Sunscreen offers protection from UV rays, reduces the risk of skin cancer, and even slows down signs of aging. Unfortunately, researchers have found that sunscreen also pollutes the ocean.

Although people have been using these products for decades, “the effect of sunscreens, as a source of introduced chemicals to the coastal marine system, has not yet been addressed,” a research team writes in PLOS ONE. Sunscreens contain chemicals not only for UV protection, but also for coloring, fragrance, and texture. And beaches are becoming ever-more-popular vacation spots; for example, nearly 10 million tourists visited Majorca Island in the Mediterranean Sea in 2010.

Here’s a link to the 2013 PLOS ONE paper,

Sunscreen Products as Emerging Pollutants to Coastal Waters by Antonio Tovar-Sánchez, David Sánchez-Quiles, Gotzon Basterretxea, Juan L. Benedé, Alberto Chisvert, Amparo Salvador, Ignacio Moreno-Garrido, and Julián Blasco. PLOS ONE DOI: 10.1371/journal.pone.0065451 Published: June 5, 2013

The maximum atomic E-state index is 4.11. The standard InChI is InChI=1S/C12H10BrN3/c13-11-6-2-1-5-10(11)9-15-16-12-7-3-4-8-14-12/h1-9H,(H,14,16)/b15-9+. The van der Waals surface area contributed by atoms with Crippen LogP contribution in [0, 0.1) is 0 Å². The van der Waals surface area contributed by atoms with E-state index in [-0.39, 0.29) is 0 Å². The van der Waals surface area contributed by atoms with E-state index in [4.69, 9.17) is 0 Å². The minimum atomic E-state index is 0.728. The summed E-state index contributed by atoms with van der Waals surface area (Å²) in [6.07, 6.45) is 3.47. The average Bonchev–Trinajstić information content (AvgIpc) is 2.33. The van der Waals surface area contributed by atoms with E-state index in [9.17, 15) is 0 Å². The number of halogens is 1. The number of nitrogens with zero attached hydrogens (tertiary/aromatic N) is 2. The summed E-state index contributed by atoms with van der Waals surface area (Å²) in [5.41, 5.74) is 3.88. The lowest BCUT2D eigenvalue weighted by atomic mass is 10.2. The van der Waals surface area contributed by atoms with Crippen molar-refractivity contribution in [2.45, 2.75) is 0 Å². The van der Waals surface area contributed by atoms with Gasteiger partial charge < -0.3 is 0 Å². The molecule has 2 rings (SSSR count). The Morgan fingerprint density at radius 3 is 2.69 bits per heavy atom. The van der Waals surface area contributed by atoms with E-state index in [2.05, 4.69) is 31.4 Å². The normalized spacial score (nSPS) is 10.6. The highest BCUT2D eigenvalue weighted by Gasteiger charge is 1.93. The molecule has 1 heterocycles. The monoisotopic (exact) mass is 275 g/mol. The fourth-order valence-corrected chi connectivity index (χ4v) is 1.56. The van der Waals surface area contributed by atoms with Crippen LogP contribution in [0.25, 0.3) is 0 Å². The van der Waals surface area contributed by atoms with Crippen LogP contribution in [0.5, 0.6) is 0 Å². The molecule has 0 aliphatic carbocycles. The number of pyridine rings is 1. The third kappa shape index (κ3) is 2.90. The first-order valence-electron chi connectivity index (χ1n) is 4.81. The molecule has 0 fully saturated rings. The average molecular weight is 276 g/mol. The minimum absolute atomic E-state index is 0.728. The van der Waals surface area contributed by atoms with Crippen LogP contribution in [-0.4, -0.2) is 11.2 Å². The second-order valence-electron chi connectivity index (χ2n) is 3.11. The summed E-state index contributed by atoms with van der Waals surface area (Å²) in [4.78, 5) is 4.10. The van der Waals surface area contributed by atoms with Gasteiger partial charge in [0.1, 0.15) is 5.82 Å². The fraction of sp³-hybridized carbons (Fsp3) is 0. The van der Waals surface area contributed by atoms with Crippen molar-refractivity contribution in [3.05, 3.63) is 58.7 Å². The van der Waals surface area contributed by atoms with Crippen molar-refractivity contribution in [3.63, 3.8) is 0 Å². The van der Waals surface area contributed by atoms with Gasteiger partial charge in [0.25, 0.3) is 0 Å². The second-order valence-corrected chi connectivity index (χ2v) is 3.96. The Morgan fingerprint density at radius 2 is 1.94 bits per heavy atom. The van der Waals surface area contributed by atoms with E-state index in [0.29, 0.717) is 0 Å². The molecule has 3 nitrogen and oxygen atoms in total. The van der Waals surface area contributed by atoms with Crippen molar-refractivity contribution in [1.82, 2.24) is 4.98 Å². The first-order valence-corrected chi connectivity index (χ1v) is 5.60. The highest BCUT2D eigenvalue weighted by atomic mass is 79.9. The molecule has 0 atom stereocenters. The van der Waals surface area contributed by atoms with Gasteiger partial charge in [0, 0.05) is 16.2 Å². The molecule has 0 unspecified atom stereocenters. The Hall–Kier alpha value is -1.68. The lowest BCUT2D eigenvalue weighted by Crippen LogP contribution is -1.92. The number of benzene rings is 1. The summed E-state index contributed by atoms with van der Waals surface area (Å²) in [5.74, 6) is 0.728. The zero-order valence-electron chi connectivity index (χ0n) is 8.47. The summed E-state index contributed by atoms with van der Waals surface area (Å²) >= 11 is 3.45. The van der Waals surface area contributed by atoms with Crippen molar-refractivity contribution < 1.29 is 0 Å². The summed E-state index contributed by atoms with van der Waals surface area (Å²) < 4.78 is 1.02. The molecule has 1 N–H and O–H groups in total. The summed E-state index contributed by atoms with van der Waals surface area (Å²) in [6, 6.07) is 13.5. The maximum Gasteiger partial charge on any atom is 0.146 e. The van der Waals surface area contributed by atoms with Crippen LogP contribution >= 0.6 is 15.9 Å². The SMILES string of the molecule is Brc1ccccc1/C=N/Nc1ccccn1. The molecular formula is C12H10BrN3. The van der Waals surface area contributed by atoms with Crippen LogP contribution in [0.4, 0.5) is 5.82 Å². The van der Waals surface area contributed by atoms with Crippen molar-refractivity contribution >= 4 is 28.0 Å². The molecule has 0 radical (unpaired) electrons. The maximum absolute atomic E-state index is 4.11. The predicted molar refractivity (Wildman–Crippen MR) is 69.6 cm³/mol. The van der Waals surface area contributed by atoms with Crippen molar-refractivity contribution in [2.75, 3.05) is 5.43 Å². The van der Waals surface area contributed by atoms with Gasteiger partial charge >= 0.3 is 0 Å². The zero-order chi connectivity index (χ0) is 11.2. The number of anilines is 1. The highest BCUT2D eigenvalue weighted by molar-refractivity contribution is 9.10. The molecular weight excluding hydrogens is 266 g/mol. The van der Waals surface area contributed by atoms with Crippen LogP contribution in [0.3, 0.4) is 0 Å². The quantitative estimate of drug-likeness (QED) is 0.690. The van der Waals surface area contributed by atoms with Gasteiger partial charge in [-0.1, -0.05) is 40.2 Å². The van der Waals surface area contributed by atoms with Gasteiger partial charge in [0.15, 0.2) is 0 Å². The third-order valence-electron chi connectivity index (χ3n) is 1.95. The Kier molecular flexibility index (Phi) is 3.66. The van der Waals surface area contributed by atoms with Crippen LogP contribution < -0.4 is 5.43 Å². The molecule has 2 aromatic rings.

This is an open access journal.

US multicenter (Nano GO Consortium) study of engineered nanomaterial toxicology

Nano Go Consortium is the name they gave a multicenter toxicology study of engineered nanomaterials which has pioneered a new approach  in the US to toxicology research. From the May 6, 2013 news item on Azonano,

For the first time, researchers from institutions around the country have conducted an identical series of toxicology tests evaluating lung-related health impacts associated with widely used engineered nanomaterials (ENMs).

The study [on rodents] provides comparable health risk data from multiple labs, which should help regulators develop policies to protect workers and consumers who come into contact with ENMs.

The May 6, 2013 North Carolina State University news release, which originated the news item, describes the results from one of two studies that were recently published by the Nano GO Consortium in Environmental Health Perspectives,